On July 19, 2013, President Obama gave a speech in place of the usual White House daily briefing normally given by White House Press Secretary Jay Carney. In the 17-minute speech, President Obama spoke about public reaction to the conclusion of the George Zimmerman trial, racial profiling, and the state of race relations in the United States. [47] The speech was widely covered on news networks, and made headlines across the country. During this speech, made six days after George Zimmerman was found not guilty, Obama said, "Trayvon Martin could have been me 35 years ago." That phrase became the most frequently quoted portion of the speech in the news cycle that followed. [47] The speech marked a major turning point for Barack Obama, who had previously shied away from addressing issues of racial tension during his presidency. During the remarks, President Obama spoke about the many African-Americans who have experienced racial profiling, including himself. [48]

There are very few African American men in this country who haven't had the experience of being followed when they were shopping in a department store. That includes me. There are very few African American men who haven't had the experience of walking across the street and hearing the locks click on the doors of cars. That happens to me—at least before I was a senator. There are very few African Americans who haven't had the experience of getting on an elevator and a woman clutching her purse nervously and holding her breath until she had a chance to get off. That happens often. [49]

President Obama also spoke about stand-your-ground laws and pondered that, if Trayvon Martin had been armed, he might possibly have legally stood his ground on the sidewalk and shot George Zimmerman because he felt threatened. Based on that ambiguity, Obama said that perhaps such laws should be examined. [47]

On August 28, 2013, the 50th anniversary of the March on Washington for Jobs and Freedom and Martin Luther King Jr.'s "I Have A Dream" speech was commemorated by an all day event featuring various speakers including President Barack Obama and John Lewis, the only speaker from the original rally to remain living.

Obama spoke on the 50th anniversary of the Selma to Montgomery Marches, lauded unsung heroes and everyday Americans that stood up for justice. According to leading George W. Bush speechwriter Michael Gerson, the speech "falls into the category of speeches that every child should read in school" and is cited by the Washington Post as the Obama speech which will hold up best for posterity. [50]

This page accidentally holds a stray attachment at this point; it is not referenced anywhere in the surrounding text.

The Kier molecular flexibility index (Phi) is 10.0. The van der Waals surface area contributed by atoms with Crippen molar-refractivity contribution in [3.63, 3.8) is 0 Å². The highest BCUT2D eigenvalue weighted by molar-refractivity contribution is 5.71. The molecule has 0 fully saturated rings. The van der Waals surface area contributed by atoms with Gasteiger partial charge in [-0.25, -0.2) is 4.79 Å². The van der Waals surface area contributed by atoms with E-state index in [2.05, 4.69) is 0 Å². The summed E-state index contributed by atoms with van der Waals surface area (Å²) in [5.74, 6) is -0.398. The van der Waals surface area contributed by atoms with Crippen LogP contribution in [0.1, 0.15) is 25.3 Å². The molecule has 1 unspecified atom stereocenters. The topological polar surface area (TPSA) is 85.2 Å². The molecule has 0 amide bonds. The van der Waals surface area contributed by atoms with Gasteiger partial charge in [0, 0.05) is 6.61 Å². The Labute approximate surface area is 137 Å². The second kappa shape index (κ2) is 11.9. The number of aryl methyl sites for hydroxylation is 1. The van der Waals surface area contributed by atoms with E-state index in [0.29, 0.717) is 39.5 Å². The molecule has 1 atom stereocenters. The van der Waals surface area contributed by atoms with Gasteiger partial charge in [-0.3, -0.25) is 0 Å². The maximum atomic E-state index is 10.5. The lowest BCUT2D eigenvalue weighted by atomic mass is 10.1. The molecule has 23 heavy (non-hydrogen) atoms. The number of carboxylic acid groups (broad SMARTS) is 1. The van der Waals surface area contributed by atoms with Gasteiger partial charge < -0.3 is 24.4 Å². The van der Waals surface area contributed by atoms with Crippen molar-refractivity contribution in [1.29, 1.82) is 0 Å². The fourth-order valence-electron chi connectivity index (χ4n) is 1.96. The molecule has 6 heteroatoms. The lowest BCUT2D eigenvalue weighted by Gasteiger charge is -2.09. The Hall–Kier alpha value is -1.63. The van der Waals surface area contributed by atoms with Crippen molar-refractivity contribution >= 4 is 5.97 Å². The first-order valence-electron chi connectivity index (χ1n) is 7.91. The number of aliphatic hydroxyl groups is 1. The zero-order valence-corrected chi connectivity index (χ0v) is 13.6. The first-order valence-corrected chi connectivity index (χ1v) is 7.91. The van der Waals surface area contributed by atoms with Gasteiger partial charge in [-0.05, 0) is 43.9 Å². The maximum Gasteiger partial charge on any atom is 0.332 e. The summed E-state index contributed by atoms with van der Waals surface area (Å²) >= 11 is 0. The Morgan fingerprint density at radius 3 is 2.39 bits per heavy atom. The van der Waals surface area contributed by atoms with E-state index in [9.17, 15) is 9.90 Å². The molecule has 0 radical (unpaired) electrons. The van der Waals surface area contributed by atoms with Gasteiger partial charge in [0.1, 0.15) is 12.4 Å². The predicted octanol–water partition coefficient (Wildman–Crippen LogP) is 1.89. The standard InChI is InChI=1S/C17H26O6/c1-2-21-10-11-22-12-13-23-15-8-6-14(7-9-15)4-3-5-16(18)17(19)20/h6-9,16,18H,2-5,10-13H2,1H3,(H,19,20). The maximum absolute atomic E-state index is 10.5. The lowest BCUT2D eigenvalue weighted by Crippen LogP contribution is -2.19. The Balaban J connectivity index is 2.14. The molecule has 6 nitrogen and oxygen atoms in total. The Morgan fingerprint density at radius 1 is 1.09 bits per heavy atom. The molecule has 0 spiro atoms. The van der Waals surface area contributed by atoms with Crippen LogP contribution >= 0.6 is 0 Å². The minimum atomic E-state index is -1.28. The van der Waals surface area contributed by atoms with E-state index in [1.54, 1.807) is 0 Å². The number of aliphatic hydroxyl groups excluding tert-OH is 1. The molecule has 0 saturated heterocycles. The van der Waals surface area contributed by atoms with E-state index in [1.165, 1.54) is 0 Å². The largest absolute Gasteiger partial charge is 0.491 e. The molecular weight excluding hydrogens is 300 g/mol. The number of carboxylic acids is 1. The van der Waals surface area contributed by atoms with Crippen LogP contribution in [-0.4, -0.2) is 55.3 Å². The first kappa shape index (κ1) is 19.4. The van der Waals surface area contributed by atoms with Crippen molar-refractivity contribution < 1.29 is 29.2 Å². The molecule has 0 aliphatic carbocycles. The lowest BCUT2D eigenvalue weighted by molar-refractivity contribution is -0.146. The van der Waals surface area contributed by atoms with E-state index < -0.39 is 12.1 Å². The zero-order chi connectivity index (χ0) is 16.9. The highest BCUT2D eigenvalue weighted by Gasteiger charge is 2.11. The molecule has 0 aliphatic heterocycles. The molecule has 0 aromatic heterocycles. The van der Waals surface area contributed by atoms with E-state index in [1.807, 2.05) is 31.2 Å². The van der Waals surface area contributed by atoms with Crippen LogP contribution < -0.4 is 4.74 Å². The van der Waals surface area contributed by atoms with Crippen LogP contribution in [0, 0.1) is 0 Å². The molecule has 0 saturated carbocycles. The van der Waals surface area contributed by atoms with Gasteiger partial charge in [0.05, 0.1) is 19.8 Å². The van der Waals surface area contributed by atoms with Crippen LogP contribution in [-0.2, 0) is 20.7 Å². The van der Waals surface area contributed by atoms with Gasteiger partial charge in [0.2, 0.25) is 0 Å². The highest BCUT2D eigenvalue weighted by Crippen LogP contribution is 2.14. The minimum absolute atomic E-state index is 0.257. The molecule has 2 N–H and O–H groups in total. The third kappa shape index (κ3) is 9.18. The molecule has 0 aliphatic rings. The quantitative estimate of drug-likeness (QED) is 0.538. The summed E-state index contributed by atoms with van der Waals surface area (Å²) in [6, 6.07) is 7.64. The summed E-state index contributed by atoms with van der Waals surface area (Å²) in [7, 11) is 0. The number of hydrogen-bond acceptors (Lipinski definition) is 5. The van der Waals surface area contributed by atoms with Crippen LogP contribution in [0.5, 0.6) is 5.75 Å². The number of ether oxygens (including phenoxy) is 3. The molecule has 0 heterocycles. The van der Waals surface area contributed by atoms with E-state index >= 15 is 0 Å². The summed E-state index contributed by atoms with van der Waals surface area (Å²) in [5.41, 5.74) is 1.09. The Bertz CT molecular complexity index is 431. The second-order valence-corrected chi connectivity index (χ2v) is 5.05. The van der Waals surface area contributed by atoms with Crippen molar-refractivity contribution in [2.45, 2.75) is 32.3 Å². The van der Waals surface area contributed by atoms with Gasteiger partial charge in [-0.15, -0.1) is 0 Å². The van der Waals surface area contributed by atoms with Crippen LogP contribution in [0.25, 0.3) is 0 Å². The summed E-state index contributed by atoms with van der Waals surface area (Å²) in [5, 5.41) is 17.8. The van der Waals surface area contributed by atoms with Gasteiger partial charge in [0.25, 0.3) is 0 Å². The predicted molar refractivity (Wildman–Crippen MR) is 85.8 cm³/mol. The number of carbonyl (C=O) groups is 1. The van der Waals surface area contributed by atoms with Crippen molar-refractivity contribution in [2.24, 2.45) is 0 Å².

After the Charleston church shooting, during which state senator Clementa C. Pinckney and eight other victims were gunned down by a white supremacist, Obama went to the College of Charleston to deliver eulogy for senator Pinckney while addressing bigger issues about race relations and civil rights in the United States. [51] Speech had Obama singing "Amazing grace" with the emotional crowd. [52] A part of this song in speech was sampled by British band Coldplay in their album "A Head Full of Dreams" [53] .

On December 6, 2015, after a terrorist attack on San Bernardino, California, Obama delivered a live Address to the Nation by the President from the Oval Office. In the address, he declared the shooting an act of terrorism, referring to the shooters as having "gone down the dark path of radicalization" and embracing a "perverted version of Islam." [54] Obama said that "the threat from terrorism is real, but we will overcome it" and promised that the United States will "destroy ISIL and any other organization that tries to harm us." Obama also outlined the ongoing fight against ISIL (including U.S. airstrikes, financial sanctions, and targeted special operations) and urged Americans to not give in to fear. [55] It was just the third speech from the Oval Office in the seven years of Obama's presidency. [56] [57]

On May 27, 2016 Obama became the first sitting US President to visit Hiroshima, bombed by the US in 1945. He made a speech at the Hiroshima Peace Park to a small audience of around 100 people, including hibakusha, (atomic bomb survivors). His speech was followed by one by Japanese Prime Minister Shinzō Abe. [58]

— Barack Obama in the 2016 Democratic National Convention [59]

In one of the last major speeches of his presidency, Obama strongly endorsed Clinton as the Democratic nominee for president, saying "there has never been a man or woman more qualified than Hillary Clinton. Not me, not Bill, nobody!" [60] Obama contrasted his and Clinton's hopeful view of America with that of Republican nominee Donald Trump, which he called "deeply pessimistic." [60] Obama argued that Trump was unqualified for the office, and was attempting to use fear to get elected. [61] Michael Grunwald of Politico called it a "stirring but fundamentally defensive speech." [62] Conservative blogger Erick Erickson tweeted "I disagree with the President on so much policy and his agenda, but appreciate the hope and optimism in this speech." [63] After the speech, Clinton appeared on the stage for the first time in the convention, embracing her 2008 primary rival. [64]

Barack Obama gave eighteen speeches on behalf of the Clinton Campaign, many of which were in battleground states, such as North Carolina and New Hampshire. His last speech on behalf of the campaign was delivered at a rally at Independence Hall in Philadelphia on the eve of Election Day on November 7, 2016. [65]